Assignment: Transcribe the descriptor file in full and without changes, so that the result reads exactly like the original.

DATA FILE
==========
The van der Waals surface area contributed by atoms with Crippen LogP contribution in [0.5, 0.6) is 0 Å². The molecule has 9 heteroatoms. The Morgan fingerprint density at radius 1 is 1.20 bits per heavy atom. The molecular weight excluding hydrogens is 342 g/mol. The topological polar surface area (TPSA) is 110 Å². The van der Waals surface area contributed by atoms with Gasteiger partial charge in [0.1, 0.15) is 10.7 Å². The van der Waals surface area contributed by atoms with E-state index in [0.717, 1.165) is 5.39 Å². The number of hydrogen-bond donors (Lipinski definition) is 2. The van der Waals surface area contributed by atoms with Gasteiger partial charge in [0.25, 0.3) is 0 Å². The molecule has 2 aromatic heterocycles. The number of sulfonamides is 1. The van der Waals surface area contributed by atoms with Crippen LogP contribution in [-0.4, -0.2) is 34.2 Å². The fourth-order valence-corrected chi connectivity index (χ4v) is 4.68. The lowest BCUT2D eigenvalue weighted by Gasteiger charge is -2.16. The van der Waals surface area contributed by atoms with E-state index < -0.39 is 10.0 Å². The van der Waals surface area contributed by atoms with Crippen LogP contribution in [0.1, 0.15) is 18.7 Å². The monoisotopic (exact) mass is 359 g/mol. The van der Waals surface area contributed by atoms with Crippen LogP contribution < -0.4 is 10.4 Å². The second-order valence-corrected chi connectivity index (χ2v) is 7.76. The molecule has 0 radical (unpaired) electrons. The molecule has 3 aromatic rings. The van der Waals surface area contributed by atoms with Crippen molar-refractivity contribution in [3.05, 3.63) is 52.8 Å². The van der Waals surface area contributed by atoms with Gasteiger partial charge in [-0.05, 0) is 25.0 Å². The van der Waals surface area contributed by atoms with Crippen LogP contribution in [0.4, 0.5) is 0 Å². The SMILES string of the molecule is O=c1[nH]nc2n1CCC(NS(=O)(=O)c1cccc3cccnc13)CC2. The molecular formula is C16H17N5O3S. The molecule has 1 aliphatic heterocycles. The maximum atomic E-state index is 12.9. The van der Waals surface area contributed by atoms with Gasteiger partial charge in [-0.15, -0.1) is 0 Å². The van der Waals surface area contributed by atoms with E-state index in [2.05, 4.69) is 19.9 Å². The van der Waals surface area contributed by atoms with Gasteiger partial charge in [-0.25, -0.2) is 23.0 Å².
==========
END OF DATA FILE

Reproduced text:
The van der Waals surface area contributed by atoms with Crippen LogP contribution in [0.5, 0.6) is 0 Å². The molecule has 9 heteroatoms. The Morgan fingerprint density at radius 1 is 1.20 bits per heavy atom. The molecular weight excluding hydrogens is 342 g/mol. The topological polar surface area (TPSA) is 110 Å². The van der Waals surface area contributed by atoms with Gasteiger partial charge in [0.1, 0.15) is 10.7 Å². The van der Waals surface area contributed by atoms with E-state index in [0.717, 1.165) is 5.39 Å². The number of hydrogen-bond donors (Lipinski definition) is 2. The van der Waals surface area contributed by atoms with Gasteiger partial charge in [0.25, 0.3) is 0 Å². The molecule has 2 aromatic heterocycles. The number of sulfonamides is 1. The van der Waals surface area contributed by atoms with Crippen LogP contribution in [-0.4, -0.2) is 34.2 Å². The fourth-order valence-corrected chi connectivity index (χ4v) is 4.68. The lowest BCUT2D eigenvalue weighted by Gasteiger charge is -2.16. The van der Waals surface area contributed by atoms with E-state index < -0.39 is 10.0 Å². The van der Waals surface area contributed by atoms with Crippen LogP contribution in [0.1, 0.15) is 18.7 Å². The monoisotopic (exact) mass is 359 g/mol. The van der Waals surface area contributed by atoms with Crippen LogP contribution < -0.4 is 10.4 Å². The second-order valence-corrected chi connectivity index (χ2v) is 7.76. The molecule has 0 radical (unpaired) electrons. The molecule has 3 aromatic rings. The van der Waals surface area contributed by atoms with Crippen molar-refractivity contribution in [3.05, 3.63) is 52.8 Å². The van der Waals surface area contributed by atoms with Gasteiger partial charge in [-0.05, 0) is 25.0 Å². The van der Waals surface area contributed by atoms with Crippen LogP contribution in [0.4, 0.5) is 0 Å². The SMILES string of the molecule is O=c1[nH]nc2n1CCC(NS(=O)(=O)c1cccc3cccnc13)CC2. The molecular formula is C16H17N5O3S. The molecule has 1 aliphatic heterocycles. The maximum atomic E-state index is 12.9. The van der Waals surface area contributed by atoms with Gasteiger partial charge in [-0.15, -0.1) is 0 Å². The van der Waals surface area contributed by atoms with E-state index in [2.05, 4.69) is 19.9 Å². The van der Waals surface area contributed by atoms with Gasteiger partial charge in [-0.25, -0.2) is 23.0 Å².